regressed on the measures of the forum discussions occurring on the same day. In the predictive regressions, measures of the forum discussions occurring on a specific day are utilized to predict the stock behavior on the following trading day. We summarize selected results from predictive regression using overall forum data.

    Disagreement and subjectivity also held significant relationships with volatility, where less disagreement and high levels of subjectivity predicted periods of high stock volatility. When the forum consolidated or intensified its sentiment position and utilized highly subjective language, perhaps in efforts to influence other participants, increases in stock volatility were likely to follow in the subsequent trading day.


    Finally, despite these difficulties and challenges, the field has made significant progress over the past few years. This is evident from the large number of start-up companies that provide sentiment-analysis and opinion mining services. A real, substantial need exists in industry for such services. This practical need and the technical challenges will keep the field vibrant and lively for years to come.


    The authors express their deep gratitude to the Principal and the Management members of JPNCE for their encouragement and extensive support in preparing and publishing of this paper.


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  1. M.A. Khadeer, IIYear- M.Tech (CSE) Research Scholar at CSE Dept. Jayaprakash Narayan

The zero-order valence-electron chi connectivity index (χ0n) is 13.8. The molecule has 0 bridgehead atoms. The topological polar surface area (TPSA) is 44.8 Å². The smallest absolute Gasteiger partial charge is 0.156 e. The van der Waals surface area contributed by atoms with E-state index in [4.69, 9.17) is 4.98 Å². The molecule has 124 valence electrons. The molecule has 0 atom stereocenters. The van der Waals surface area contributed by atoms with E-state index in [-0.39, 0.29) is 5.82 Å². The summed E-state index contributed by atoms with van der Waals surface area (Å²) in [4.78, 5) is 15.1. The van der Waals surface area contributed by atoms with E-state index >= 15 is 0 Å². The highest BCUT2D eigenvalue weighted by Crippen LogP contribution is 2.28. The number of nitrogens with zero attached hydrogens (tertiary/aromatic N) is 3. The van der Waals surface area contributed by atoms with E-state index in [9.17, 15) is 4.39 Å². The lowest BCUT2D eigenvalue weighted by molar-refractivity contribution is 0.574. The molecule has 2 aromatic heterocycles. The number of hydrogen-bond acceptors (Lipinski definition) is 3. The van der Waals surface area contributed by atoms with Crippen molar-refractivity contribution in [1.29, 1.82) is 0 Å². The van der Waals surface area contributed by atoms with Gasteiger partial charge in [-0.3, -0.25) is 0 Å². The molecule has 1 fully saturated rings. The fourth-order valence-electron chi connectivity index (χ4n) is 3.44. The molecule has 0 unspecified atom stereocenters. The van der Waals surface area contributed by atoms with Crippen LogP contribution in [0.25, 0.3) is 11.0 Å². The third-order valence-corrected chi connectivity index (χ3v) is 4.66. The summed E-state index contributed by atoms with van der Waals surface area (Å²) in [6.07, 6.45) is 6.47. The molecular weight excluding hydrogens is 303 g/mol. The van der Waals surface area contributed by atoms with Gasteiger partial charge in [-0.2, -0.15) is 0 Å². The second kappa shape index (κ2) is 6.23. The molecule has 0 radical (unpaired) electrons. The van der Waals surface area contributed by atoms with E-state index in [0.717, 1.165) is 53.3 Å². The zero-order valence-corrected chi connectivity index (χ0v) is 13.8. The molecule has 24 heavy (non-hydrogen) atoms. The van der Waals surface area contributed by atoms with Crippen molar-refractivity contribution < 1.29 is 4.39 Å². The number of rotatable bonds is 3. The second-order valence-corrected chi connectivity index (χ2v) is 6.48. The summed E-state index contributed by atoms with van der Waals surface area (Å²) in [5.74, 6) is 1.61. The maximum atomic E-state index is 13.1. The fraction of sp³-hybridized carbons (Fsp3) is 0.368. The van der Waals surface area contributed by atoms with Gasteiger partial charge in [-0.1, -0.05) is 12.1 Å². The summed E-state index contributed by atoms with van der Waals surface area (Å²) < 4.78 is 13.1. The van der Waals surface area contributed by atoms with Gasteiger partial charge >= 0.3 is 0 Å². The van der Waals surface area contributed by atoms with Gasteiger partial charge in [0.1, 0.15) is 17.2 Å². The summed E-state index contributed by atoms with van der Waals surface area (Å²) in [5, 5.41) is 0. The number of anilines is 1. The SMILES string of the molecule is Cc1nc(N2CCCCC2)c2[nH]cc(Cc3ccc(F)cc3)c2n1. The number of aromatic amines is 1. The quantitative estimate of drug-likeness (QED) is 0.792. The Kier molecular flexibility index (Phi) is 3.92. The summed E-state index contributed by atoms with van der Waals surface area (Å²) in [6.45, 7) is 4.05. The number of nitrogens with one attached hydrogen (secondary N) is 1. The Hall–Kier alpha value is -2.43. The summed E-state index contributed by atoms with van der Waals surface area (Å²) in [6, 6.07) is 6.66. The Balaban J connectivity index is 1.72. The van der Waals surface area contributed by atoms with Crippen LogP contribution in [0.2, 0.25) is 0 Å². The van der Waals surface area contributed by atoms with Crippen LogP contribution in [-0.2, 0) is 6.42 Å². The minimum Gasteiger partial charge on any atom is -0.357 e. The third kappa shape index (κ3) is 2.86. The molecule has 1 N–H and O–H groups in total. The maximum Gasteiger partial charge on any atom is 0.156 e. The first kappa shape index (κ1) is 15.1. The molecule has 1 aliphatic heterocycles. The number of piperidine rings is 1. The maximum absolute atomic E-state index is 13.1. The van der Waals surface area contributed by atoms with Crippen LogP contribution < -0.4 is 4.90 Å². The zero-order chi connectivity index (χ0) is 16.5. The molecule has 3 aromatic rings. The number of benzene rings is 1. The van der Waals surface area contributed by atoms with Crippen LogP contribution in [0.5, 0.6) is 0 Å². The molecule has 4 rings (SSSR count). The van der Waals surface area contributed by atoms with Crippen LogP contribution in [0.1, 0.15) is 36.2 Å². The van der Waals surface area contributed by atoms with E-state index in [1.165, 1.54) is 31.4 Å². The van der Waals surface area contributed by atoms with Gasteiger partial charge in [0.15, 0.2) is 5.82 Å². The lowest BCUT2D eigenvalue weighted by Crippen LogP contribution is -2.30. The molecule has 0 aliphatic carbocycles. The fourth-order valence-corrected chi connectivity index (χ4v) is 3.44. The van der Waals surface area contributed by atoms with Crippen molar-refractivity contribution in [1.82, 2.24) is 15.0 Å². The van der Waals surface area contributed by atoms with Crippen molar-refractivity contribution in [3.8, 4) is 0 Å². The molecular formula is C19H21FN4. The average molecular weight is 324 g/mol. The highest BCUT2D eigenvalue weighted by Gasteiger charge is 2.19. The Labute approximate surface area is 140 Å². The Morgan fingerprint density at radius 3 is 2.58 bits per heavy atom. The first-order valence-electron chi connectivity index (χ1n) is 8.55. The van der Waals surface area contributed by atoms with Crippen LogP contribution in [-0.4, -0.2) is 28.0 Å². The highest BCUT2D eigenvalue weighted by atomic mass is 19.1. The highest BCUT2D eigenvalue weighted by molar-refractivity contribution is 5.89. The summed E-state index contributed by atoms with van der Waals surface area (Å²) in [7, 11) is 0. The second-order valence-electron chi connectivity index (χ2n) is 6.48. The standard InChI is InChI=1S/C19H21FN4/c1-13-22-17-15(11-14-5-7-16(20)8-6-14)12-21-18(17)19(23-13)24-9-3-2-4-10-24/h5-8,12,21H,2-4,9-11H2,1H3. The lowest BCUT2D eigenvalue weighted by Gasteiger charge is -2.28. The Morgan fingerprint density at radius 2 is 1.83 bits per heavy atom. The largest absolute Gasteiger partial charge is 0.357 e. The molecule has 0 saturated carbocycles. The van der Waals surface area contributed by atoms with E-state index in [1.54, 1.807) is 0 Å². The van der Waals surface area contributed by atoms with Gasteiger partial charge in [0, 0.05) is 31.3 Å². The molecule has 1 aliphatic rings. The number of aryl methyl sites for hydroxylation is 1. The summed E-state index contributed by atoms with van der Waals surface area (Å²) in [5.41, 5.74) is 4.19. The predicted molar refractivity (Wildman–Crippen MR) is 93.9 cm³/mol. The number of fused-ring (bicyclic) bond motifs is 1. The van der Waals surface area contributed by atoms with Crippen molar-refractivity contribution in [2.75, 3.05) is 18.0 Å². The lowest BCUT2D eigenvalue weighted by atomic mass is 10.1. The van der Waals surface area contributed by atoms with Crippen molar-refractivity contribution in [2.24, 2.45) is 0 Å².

and B. Tech Students IEEE Projects. She is Member of CSI.

    College of Engineering, Mahabubnagar. His areas of Interest are in Data warehousing and mining, Networking and Web Technologies.

  2. Mr. K. Rakesh, Working as Assistant Professor in CSE Dept. Jayaprakash Narayan College of Engineering,

    Mahabub Nagar. His areas of Interest are in Advanced compiler designing, Data Mining, Network security, guided M. Tech and

    B. Tech Students IEEE Projects.

  3. Prof. D. Jamuna, Working as Professor & Head of CSE Dept. Jayaprakash Narayan College of Engineering,

Mahabubnagar, M.Tech(SE) from School of Information Technology, JNTUH, Hyderabad. BE(CSE) from Vijayanagara Engineering College, Bellary. Experience 15 Years in Teaching Profession. Her areas of Interest are in Wireless Sensor Networks, Data Mining, Networking, guided M.Tech